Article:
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Bye Week Stat Round Up: Offense

BSU LogoNormally on Tuesdays we regale you with fun little items like stat comparisons and the like for the coming Cardinal opponent. As this week is the challenging opponent Open Date State, there is no substantive data to pour over. Except our own. Hence, the offensive and defensive production… presented in fancy graph format. Ballin’.

Part 1: Offense
To call this season’s offense things like “productive” or “efficient” or “precision” would be a certain misnomer. However, that wasn’t entirely unexpected. The losses on the offensive line, the loss of a now-playing-in-the-NFL QB will certainly make the offense take a collective step back not to mention the massive target in Darius Hill at tight end and 4 starting offensive linemen. All that equals a significant step back. A 1-8 step back? Probably not, but I think most would argue (correctly) that this team is not a 1-win talent sort of team.

The offense has unfortunately bared the brunt of the fluke luck and injuries this season losing Madaris Grant and Seth White within the first few games, and losing QB Kelly Page soon thereafter. The same Kelly Page who was beginning to show glimpses of why he was a sought after prospect by some of the major BCS caliber schools like Oregon.

Perhaps the biggest challenge for this offense is that the offensive line so far has certainly lived up to expectations, which weren’t high to begin with. The lack of consistent dominant blocking and protection impacts virtually every aspect. With no protection of the QB, the passing game struggles to even get throws away. Those that are gotten away are rarely on target or not a reach for the receivers. That lack of a passing threat results in defenses pinning their ears back and bringing heat to pressure the QB or stuff the run, which has little blocking to begin with. It’s a vicious circle and one that BSU has found itself twisting in for virtually all of 2009.

The offense so far…

off prod

No, this isn’t the NASDAQ, but the passing attack certainly looks like it.

The last three games are virtual washes statistically, not only because of their ridiculous deviation from the median, but more so because BSU has become quite one-dimensional. Throwing up your 3 highest rushing totals since the start of the season is impressive. Doing it at the expense of the pass is quite another. While having a rush-heavy attack is certainly nothing out of the ordinary, and in fact, the thing most were pointing to as needed early in the season it is the aftermath of said switch off and the rationale given by Parrish that leads many to scratch their heads at best and get fired up at worst. Questions from a fanbase about a QBs ability, talent, and skill set are one thing… having your coach reference how hard you try but what you lack in his weekly press conference is totally different territory.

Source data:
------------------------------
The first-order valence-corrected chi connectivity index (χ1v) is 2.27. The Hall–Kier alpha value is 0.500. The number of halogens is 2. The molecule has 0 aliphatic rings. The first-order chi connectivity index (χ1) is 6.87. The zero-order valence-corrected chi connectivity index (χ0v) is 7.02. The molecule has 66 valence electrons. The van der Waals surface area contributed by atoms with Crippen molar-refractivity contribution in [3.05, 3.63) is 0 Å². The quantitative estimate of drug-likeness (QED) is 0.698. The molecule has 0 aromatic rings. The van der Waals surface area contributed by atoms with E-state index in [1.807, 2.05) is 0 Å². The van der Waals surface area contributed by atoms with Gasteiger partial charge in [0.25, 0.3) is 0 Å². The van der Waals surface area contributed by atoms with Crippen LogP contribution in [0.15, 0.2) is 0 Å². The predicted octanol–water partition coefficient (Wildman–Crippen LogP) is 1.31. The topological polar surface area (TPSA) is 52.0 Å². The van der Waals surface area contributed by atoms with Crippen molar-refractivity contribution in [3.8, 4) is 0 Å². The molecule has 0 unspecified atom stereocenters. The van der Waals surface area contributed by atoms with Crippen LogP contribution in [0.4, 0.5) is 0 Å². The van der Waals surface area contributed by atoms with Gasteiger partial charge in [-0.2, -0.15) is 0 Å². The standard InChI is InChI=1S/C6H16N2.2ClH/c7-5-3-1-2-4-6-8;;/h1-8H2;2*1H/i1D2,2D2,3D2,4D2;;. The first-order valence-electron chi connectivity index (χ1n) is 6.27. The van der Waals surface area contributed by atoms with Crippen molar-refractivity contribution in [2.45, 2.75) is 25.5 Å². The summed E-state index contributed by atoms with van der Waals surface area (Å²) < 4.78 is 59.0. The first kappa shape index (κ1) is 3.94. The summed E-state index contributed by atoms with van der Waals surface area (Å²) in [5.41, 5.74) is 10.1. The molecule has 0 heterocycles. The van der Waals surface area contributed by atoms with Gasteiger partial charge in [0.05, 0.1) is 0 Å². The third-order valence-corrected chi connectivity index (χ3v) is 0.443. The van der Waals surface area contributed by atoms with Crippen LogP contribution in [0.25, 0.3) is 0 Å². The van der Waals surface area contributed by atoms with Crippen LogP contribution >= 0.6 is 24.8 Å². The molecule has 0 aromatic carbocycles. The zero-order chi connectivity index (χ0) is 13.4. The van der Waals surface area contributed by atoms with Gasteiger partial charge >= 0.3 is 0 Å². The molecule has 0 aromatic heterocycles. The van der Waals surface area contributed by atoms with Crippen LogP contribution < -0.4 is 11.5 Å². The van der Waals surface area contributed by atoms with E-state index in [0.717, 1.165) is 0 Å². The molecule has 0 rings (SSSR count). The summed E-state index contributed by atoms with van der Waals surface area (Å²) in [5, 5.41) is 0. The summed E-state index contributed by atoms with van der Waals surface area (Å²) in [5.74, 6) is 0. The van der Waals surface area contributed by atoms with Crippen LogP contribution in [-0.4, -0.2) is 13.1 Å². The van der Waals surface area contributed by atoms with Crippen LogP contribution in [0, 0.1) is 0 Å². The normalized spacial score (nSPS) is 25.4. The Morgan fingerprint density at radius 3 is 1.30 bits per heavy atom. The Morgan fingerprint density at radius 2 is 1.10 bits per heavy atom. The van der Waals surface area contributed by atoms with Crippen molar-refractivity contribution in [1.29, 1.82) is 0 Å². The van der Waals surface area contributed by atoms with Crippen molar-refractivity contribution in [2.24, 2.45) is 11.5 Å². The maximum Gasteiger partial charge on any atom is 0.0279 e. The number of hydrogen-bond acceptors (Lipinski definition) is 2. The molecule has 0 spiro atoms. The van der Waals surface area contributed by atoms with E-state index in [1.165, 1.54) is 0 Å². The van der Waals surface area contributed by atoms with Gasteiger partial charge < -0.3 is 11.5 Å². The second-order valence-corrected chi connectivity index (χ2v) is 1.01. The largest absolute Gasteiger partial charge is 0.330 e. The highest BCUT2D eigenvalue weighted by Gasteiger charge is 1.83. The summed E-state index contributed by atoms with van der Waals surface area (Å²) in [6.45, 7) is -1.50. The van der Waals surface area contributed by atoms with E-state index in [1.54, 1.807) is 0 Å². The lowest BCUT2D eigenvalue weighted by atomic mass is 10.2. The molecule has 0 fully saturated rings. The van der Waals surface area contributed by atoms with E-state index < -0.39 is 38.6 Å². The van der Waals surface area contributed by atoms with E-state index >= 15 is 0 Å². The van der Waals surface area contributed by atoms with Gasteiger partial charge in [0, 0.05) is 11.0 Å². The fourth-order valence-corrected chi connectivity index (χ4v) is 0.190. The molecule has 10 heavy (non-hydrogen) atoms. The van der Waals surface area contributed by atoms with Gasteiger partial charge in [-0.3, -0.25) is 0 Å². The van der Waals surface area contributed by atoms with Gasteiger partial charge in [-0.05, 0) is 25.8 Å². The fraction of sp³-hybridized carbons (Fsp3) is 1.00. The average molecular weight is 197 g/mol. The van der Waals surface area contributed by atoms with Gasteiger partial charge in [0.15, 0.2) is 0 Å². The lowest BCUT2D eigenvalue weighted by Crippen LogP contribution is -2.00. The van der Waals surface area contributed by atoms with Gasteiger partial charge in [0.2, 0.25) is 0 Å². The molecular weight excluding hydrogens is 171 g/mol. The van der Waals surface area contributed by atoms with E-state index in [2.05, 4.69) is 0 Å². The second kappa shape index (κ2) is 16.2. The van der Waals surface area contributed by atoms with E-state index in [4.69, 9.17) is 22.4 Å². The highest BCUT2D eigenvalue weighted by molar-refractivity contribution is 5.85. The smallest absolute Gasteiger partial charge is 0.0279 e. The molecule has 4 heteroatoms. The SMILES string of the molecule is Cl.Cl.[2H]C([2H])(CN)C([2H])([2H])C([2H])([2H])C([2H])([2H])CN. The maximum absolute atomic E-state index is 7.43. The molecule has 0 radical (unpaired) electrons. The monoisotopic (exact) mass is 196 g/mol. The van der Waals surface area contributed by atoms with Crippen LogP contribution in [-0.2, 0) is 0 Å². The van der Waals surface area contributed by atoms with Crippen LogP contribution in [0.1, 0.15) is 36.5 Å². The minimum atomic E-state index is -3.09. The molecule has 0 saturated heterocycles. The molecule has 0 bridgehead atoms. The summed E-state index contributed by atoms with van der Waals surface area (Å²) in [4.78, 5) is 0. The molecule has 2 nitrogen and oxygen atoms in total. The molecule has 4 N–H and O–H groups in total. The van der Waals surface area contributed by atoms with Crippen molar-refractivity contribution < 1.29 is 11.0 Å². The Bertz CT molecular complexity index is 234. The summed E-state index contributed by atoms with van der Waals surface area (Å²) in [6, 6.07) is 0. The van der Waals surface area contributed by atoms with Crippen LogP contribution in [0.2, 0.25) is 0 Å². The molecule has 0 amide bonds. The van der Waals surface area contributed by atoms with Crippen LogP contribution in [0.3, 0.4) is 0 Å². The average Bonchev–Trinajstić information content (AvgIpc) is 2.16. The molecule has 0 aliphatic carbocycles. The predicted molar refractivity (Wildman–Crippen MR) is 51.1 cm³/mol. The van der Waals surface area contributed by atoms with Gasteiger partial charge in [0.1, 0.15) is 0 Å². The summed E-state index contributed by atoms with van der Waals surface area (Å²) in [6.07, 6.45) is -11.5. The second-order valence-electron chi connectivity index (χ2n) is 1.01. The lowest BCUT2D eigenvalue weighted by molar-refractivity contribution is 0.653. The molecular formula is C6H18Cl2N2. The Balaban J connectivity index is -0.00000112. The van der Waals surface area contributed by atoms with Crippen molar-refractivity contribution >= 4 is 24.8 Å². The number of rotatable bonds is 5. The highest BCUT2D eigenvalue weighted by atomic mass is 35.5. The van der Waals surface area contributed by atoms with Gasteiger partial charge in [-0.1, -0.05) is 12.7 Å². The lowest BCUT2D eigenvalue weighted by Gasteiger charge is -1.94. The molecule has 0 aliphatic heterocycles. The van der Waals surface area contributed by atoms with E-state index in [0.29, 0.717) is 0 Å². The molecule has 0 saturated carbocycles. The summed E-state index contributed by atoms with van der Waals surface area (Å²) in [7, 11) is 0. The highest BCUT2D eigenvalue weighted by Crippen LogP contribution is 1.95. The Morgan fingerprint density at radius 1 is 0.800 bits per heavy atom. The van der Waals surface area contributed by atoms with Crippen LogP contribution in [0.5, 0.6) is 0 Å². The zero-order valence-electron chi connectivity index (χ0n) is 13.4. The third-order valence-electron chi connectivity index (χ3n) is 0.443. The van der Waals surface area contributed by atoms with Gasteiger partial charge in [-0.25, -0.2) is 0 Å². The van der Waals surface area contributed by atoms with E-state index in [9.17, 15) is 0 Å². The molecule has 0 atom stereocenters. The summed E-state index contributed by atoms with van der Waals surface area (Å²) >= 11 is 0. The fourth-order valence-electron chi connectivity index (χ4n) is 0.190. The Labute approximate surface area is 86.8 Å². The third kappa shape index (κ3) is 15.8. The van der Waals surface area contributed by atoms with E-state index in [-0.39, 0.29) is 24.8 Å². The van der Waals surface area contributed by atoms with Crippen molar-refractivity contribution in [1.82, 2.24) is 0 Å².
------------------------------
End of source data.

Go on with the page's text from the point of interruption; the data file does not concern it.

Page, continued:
Looking forward, the passing attack is the key to success. Should Tanner Justice be able to prove Stan Parrish incorrect, and more importantly, should Stan Parrish have the faith needed in him to allow him to do so, then the offense may in fact find the balance needed to pull an upset in one of their three remaining games. If not, if Justice struggles or Parrish doesn’t allow him to succeed, then expect opposing defenses to stack the box, dominate the line, and this team to struggle to even compete.

By the Numbers – Week 5, Part II

By The Numbers, Part 4

Apologies for not getting this to you sooner, but sometimes things get in the way, right?  Two days ago we covered some statistics on Ball State and Kentucky on their respective offenses.  So, as promised, here are some numbers on the other side of the ball.

As we may already know, Ball State’s defensive numbers are a bit better than the offense, but they still leave a bit to be desired.  Kentucky is also a relatively uninspired defense, save their passing numbers.  Let’s see how we’re doing (number in parentheses is national rank out of 120):

Rush Defense Stats

  Avg Yards per Rush Allowed Rushing Yards Allowed per Game Rush TDs Allowed
Ball State 4.49 (94) 184.80 (111) 6 (56)
Kentucky 4.88 (104) 190.25 (87) 5 (40)

Pass  Defense Stats

  Passing Yards Allowed per Game Passing TDs Allowed Yards Allowed per Completion Allowed Completion Percentage INTs Gained Percentage of Passes Intercepted
Ball State 242.80 (92) 13 (116) 12.39 (84) 68.53% (117) 3 (78) 2.10% (87)
Kentucky 163.00 (16) 6 (57) 12.54 (90) 49.52% (12) 3 (78) 2.86% (63)